Published in the Asbury Park Press
by John Geiser 2/15/03
(from Jersey Coast Anglers Association March 2003 Newsletter)
The wheeling and dealing that the National Marine Fisheries Service's highly migratory species division engages in is enough to persuade offshore anglers to swap the sportfisherman for a sailboat.
Whether it is sharks, swordfish, tuna or billfish management, the service keeps the recreational sector off balance and frequently disappointed.
Thomas P. Fote, legislative chairman of the Jersey Coast Anglers Association, said the highly migratory division's maneuvers are a source of unending frustration.
"I'm so disgusted about what's going on," he said. "I used to think that the management of striped bass was bad, but this is twice as bad."
John Koegler is chairman of the large pelagic committee of the JCAA and a member of the service's advisory team. In that capacity he watches the bouncing ball at NMFS's Silver Spring, Md., headquarters. He is not happy with what he sees.
He reported to the JCAA recently that NMFS has come up with a new twist to its cavalier treatment of anglers.
After years of ever-tighter restrictions on the recreational bluefin tuna fishery, anglers were so hobbled for the last two years that they could not fill the meager quota assigned to them.
In the past, this unused quota was banked, and the accumulation was used to liberalize restrictions the following year or in subsequent years.
New England fishermen's frenzied quest for tuna to feed the lucrative Japanese market led them to pressure NMFS for more quota from any and all sources last year. NMFS felt the New England congressional heat, and caved in.
Last year they eliminated the reserve quota rollover for the recreational fishery and gave the unused tonnage to the general category. This, actually, was the second year recreational quota was transferred to the general category.
Koegler explained that the difference in 2001 was that the 60 metric tons transferred from the angling quota to the general category was not used by the general category.
Instead, the latter category wound up with 107 metric tons of unused quota, which was carried over into 2002. Nothing came back to the angling category.
The giant bluefin tuna fishery heated up in October off Massachusetts and the general category overshot its quota even with the addition of the 60 tons from the angling category.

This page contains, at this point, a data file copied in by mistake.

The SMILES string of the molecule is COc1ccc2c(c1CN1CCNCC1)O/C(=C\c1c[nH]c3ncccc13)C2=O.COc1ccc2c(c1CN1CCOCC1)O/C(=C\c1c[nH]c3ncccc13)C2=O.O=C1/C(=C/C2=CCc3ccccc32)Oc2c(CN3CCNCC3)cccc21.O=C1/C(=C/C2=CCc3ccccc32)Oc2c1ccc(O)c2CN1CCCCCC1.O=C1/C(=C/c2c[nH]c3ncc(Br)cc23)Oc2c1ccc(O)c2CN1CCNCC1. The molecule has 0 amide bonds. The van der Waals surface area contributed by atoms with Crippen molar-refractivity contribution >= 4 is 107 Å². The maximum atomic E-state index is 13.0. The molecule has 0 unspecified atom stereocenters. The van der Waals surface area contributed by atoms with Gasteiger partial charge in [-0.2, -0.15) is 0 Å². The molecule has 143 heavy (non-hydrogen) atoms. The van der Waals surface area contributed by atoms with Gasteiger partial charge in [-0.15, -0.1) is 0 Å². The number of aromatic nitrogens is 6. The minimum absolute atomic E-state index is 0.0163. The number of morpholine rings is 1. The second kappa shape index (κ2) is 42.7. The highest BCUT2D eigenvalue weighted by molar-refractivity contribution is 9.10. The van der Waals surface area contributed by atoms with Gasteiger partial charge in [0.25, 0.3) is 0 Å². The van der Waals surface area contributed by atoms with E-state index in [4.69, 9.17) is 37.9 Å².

NMFS responded by gathering all of the remaining unused quota it could find and transferring it to the general category on Nov. 25. This included 10 metric tons from the longline north sector, 15 metric tons from the angling category, 15 metric tons from the harpoon category, 65 metric tons from the reserve and 10 metric tons obtained by closing down the New York Bight season.
Meanwhile, North Carolina had asked NMFS for a special winter sub quota of the general category quota; so it could participate in the harvest of fish to be sent to Japan. Sixty metric tons was duly assigned to North Carolina.
Koegler pointed out that this resulted in a total of 130 metric tons being added to the general category in the October transfer and 115 metric tons in the November transfer for a total of 245 metric tons.
"The issue is that NMFS took angler quota in 2001," he said. "When it was not landed in 2001, it was not returned. As a result the rules for anglers were not loosened in 2002 and anglers could not catch their assigned quotas under NMFS's strict recreational rules.
"Now the angler quota reserve has been totally eliminated by assigning it to the general category. It is this reallocation of other people's assigned quotas which has permitted a North Carolina winter general category fishery to open," Koelger concluded.
NMFS further decided to tighten the regulations on broadbill swordfish, limiting recreational boats to one fish with the explanation that it was being done to avoid overexploitation of the stocks despite the fact that the recreational sector takes only a tiny fraction of the commercial harvest.
Additionally, it expanded the commercial quota of large coastal sharks to 1,714 metric tons from 1,285 metric tons in 1997 despite evidence that the western Atlantic population of large sharks has declined precipitously. It also waved the commercial minimum size of 4 1/2 feet.
As a conservation gesture, it kept the minimum size on sharks caught by anglers at 4 1/2 feet, and required the recreational sector to buy a permit to fish for sharks this year.
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